An amendment HB 194 requiring new casinos to donate profits to charity gets a cold reception from sponsor of original bill.

A group of would-be Sussex County casino developers have teamed up with a state representative on legislation that would require any new Delaware gambling venue to donate at least 51% of its profits to charity.

The amendment to House Bill 194, which would permit the construction of additional casinos in the state, was filed April 15 by Rep. Greg Lavelle, R-Sharpley, and written by backers of the proposed Georgetown Downs racetrack and casino.

Dover attorney Glenn Mandalas, a principle investor in Georgetown Downs, said the amendment is an effort to raise the profile of the project and distinguish it from other Sussex casino proposals.

“Quite honestly there are a number of proposals and there probably is only going to be one additional casino in Sussex County, so how do you distinguish yourself from the pack?” he said. “We as a group feel that our proposal not only will help the state from a budgetary perspective, if we have an opportunity to help our communities as well, why not do that?”

Mandalas said the charity money would come from the casino’s net profits — after state taxes, overhead costs and operating expenses have been paid.

He also said the investors don’t have any particular charities in mind, but if the casino gets off the ground the management would set up a panel to distribute the money to worthy causes.

As proposed, Georgetown Downs would be a renovation of an abandoned harness racing track on Route 9, with casino gambling and other amenities.

When the project was first unveiled last fall, it’s backers included Dover attorney and developer Constantine Malmberg, former Sussex County Administrator Joe Conway, gambling report publisher Frank Fantini and Philadelphia developer Michael Pouls, as well as Mandalas and his partner in the law firm Baird Mandalas, Kevin Baird.

However, Mandalas said some of the investors have considered withdrawing their support, although he wouldn’t say who.

Lavelle, who does not support HB 194 in its current form, agreed to sponsor the amendment for the sake of argument.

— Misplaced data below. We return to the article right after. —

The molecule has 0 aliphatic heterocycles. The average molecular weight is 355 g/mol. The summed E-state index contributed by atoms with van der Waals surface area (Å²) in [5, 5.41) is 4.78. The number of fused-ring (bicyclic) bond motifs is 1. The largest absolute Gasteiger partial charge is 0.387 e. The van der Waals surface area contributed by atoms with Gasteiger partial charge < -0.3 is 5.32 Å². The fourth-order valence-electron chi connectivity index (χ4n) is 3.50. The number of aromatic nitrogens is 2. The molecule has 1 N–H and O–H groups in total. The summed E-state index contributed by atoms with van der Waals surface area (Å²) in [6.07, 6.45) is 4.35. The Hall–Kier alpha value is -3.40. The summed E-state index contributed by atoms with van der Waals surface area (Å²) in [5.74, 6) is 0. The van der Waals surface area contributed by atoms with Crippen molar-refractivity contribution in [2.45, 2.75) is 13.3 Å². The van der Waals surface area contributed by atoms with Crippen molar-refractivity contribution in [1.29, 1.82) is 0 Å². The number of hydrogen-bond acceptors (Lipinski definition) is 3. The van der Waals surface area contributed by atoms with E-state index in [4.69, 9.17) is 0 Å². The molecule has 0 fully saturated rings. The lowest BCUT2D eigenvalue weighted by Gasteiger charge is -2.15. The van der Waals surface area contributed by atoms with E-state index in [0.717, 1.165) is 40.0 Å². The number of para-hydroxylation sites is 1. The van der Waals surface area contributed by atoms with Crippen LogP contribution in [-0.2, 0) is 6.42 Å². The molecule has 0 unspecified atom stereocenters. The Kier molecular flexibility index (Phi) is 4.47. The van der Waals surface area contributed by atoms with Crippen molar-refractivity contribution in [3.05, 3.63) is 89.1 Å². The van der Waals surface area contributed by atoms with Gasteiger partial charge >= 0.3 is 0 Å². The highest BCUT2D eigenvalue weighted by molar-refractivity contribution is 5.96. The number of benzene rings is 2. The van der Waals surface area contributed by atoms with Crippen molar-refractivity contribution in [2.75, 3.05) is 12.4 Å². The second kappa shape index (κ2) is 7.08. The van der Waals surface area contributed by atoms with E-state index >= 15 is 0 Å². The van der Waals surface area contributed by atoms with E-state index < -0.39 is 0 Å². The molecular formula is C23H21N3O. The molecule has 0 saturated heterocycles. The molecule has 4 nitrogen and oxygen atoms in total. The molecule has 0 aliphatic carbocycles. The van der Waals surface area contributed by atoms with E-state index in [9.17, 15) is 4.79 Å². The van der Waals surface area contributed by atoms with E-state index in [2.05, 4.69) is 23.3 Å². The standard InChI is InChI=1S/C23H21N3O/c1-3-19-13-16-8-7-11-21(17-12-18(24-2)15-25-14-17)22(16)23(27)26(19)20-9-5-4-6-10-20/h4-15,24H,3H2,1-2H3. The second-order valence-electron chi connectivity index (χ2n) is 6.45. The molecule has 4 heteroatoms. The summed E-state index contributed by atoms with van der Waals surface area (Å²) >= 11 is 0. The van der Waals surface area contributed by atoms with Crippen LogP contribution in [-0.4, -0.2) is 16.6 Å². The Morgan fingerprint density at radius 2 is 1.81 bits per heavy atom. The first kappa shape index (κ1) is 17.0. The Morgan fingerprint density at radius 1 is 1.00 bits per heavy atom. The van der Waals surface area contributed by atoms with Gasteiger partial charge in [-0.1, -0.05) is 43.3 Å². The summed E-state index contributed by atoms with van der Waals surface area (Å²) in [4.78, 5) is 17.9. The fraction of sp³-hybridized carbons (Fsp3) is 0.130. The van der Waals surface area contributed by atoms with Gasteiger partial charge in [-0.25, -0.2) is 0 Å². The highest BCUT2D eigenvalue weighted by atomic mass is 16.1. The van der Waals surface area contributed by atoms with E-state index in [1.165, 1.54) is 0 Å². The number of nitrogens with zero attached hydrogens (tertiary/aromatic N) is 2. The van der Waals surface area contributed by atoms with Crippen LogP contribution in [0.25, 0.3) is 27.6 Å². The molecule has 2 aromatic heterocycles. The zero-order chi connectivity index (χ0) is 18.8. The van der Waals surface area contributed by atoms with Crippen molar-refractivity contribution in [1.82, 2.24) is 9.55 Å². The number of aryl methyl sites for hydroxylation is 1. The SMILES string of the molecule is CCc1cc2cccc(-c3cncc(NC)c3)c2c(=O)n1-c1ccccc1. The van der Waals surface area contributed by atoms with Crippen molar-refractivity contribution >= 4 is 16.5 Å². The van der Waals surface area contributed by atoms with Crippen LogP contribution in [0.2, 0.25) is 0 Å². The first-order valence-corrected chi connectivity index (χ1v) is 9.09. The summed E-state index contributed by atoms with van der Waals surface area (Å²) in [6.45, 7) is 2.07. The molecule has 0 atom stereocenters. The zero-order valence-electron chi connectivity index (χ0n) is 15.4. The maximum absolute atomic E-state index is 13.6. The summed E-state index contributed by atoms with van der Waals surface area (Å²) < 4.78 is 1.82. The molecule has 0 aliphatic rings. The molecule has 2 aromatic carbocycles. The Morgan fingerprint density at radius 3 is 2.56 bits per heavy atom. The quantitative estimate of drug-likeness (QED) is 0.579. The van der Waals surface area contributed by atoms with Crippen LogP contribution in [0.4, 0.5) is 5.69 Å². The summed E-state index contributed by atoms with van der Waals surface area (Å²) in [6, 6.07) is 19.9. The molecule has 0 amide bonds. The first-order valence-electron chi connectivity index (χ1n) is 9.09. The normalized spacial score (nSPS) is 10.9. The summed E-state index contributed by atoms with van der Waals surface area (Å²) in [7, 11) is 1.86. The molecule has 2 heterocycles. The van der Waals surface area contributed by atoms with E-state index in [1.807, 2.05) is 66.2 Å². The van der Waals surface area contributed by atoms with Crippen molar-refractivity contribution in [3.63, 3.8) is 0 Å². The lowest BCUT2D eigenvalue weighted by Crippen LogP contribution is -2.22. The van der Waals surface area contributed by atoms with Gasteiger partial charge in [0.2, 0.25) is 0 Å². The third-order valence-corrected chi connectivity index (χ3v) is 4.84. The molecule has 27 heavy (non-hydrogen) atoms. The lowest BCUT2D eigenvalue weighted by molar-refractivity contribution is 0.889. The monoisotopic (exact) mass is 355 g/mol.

“I put it in to raise that discussion. I think it’s a novel approach,” he said.

Rival developer Preston Schell, whose proposed Del Point casino resort project in Millsboro has figured heavily in the ongoing debate over additional venues, said charitable giving shouldn’t be legislated.

“I don’t think that other people should dictate through legislation to other parties what they should do with their money in terms of charitable contributions,” he said.

Schell also questioned the legitimacy of the Georgetown group’s commitment to pony up half of their profits.
“Profit is a very loose and easily manipulated term,” he said.

House Majority Leader Rep. Pete Schwartzkopf, D-Rehoboth, is a strong supporter of Del Pointe and the prime sponsor of HB 194.

The amendment, Schwartzkopf argued, would stifle competition for a limited number of new casino sites, since investors and financial backers would likely have a hard time accepting reduced profits.

“I think it would narrow the field. The financing would be much more difficult,” he said.

He also thinks the amendment will hinder an already beleaguered effort to pass the bill.

“It’s very difficult to look at that and vote against it,” he said. “I imagine when the nonprofits see it they’re going to be all over us.”

Currently, Schwartzkopf said he lacks the 21 votes needed to pass the bill in the House and until he has enough support, he won’t bring the legislation to the floor.

Email Doug Denison at